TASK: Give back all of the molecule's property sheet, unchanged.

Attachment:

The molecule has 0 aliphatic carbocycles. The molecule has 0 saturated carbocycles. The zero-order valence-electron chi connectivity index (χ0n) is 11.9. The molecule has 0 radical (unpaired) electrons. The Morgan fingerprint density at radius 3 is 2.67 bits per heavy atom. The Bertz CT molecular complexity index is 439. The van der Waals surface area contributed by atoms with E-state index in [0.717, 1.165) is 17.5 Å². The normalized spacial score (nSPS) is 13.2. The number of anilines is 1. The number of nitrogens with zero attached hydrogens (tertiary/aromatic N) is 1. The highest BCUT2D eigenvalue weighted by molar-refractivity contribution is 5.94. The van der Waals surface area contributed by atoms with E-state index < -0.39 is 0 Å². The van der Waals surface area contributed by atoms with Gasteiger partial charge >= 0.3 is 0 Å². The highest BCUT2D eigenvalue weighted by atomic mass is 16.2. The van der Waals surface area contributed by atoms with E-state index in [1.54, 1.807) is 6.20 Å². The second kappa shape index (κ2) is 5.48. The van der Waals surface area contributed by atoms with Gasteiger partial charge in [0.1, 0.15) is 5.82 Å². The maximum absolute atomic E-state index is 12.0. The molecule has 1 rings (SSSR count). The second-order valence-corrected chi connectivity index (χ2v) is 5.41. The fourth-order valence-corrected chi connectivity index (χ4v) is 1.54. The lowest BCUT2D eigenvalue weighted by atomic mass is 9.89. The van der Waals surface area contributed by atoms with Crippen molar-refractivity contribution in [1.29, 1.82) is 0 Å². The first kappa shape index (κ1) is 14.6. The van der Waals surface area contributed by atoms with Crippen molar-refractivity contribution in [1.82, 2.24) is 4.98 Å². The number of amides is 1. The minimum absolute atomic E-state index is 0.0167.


The molecule has 0 aliphatic carbocycles. The molecule has 0 saturated carbocycles. The zero-order valence-electron chi connectivity index (χ0n) is 11.9. The molecule has 0 radical (unpaired) electrons. The Morgan fingerprint density at radius 3 is 2.67 bits per heavy atom. The Bertz CT molecular complexity index is 439. The van der Waals surface area contributed by atoms with E-state index in [0.717, 1.165) is 17.5 Å². The normalized spacial score (nSPS) is 13.2. The number of anilines is 1. The number of nitrogens with zero attached hydrogens (tertiary/aromatic N) is 1. The highest BCUT2D eigenvalue weighted by molar-refractivity contribution is 5.94. The van der Waals surface area contributed by atoms with E-state index < -0.39 is 0 Å². The van der Waals surface area contributed by atoms with Gasteiger partial charge >= 0.3 is 0 Å². The highest BCUT2D eigenvalue weighted by atomic mass is 16.2. The van der Waals surface area contributed by atoms with E-state index in [1.54, 1.807) is 6.20 Å². The second kappa shape index (κ2) is 5.48. The van der Waals surface area contributed by atoms with Gasteiger partial charge in [0.1, 0.15) is 5.82 Å². The maximum absolute atomic E-state index is 12.0. The molecule has 1 rings (SSSR count). The second-order valence-corrected chi connectivity index (χ2v) is 5.41. The fourth-order valence-corrected chi connectivity index (χ4v) is 1.54. The lowest BCUT2D eigenvalue weighted by atomic mass is 9.89. The van der Waals surface area contributed by atoms with Crippen molar-refractivity contribution in [1.29, 1.82) is 0 Å². The first kappa shape index (κ1) is 14.6. The van der Waals surface area contributed by atoms with Crippen molar-refractivity contribution in [1.82, 2.24) is 4.98 Å². The number of amides is 1. The minimum absolute atomic E-state index is 0.0167.